Shortly after arriving in the athlete’s village, we asked someone to take our picture. Since I was wearing baggy black throwaway pants to stay warm in the crisp 46°, I slipped my pants down to my ankles for the picture, which explains the black pile around my legs.
Next we turned around for a picture of the backs of our shirts. My shirt said,” Birthday Girl” and everyone else’s said, “Birthday Girl’s Posse.” Just as we turned, a race photographer approached us for a picture capturing one similar to the photo above, but without the beautiful sunrise (you’ll see it later in the post).
Since we were scattered in different corrals, we parted ways; however, Angela and I were both assigned to corral B so we got to stay together. After the singing of the National Anthem and a short prayer, runners in corral A were off! We were told that we’d be heading out in exactly two minutes and so on for the corrals behind us.
While waiting for our start, Angela and I snapped a selfie, and a couple of guys wished me a happy birthday. Interestingly, no one mentioned my birthday again until I approached the finish line, even though I had Birthday Girl on both my bib and the back of my shirt. Later my friends behind me said that when people saw Birthday Girl’s Posse on the backs of their shirts they asked where the Birthday Girl was.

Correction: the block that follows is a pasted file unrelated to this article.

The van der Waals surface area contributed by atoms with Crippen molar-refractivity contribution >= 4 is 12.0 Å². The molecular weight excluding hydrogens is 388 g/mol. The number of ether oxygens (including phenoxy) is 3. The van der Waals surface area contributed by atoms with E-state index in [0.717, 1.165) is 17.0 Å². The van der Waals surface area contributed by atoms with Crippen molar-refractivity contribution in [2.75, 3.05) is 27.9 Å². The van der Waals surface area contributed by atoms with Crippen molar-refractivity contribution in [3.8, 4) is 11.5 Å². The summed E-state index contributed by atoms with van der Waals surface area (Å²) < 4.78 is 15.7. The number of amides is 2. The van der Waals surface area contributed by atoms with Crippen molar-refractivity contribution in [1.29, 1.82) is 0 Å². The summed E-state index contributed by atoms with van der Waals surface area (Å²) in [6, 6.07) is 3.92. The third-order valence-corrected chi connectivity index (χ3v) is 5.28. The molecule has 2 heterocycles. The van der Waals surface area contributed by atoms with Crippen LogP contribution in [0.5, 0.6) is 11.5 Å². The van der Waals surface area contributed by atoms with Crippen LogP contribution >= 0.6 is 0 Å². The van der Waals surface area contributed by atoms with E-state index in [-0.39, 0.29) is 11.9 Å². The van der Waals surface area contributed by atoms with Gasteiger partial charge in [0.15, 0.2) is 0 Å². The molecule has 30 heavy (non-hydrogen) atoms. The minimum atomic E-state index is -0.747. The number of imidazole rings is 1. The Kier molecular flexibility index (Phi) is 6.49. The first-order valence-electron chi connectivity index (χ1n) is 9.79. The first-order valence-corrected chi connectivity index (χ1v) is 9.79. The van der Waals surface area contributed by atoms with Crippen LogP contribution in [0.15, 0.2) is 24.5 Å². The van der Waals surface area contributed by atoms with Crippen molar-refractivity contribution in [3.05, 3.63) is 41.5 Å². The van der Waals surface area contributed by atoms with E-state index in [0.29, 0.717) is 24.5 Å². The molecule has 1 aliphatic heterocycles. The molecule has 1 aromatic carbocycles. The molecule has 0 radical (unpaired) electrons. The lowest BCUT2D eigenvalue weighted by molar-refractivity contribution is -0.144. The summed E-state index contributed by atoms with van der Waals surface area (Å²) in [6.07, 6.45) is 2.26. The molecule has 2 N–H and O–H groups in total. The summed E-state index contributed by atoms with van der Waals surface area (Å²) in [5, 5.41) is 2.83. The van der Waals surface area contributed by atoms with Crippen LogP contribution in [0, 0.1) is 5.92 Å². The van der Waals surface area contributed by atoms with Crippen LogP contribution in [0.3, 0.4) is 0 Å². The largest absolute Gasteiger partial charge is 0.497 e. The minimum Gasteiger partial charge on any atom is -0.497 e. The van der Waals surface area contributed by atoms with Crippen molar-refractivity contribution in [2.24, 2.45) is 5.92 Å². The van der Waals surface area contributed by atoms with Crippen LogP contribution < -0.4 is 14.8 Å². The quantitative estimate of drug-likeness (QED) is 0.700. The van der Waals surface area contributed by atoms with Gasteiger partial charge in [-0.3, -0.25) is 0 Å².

I planned to use Angela as my rabbit, and even though we didn’t plan to run together, we were looking at a similar finish time. Remember, I had set a lofty goal of running a birthday PR of 1:54:33 or faster, an easy pace for Angela.
My goal was to hold back during the first three miles as I warmed up, and then hopefully pick up the pace. The first two miles were on the highway and then we ran though a neighborhood for a little over a mile. I kept a close eye on my Garmin (affiliate link) pleased that I wasn’t pushing the pace…
- Mile 1 – 8:50
- Mile 2 – 8:53
- Mile 3 – 8:51
After feeling adequately warmed up, I relaxed and hoped to fall into a comfortable, yet slightly faster pace. Unfortunately, my iPhone had other plans and my music stopped causing me to get distracted as I tried to figure out what was wrong. Apparently my phone had rubbed against my SPIbelt (affiliate link) randomly typing in the wrong code enough times to disable it, and I had to run without music for about a mile until I was able to finally get my phone and music back up and running. As a result, mile 4 was a little slower than I’d planned, but I gradually got into a groove and felt really good.
- Mile 4 – 8:54
By the time I’d gotten my phone and music problem fixed, we were back off the highway and running in a really lovely neighborhood for a couple of miles, often near the water. I tried to stay in my grove and not be distracted by the scenery.
- Mile 5 – 8:42
- Mile 6 – 8:47
- Mile 7 – 8:38
Back on the highway, I tried to keep up my pace, but felt that I was having to work much harder without the reward of the pace I wanted.
- Mile 8 – 8:56
- Mile 9 – 9:17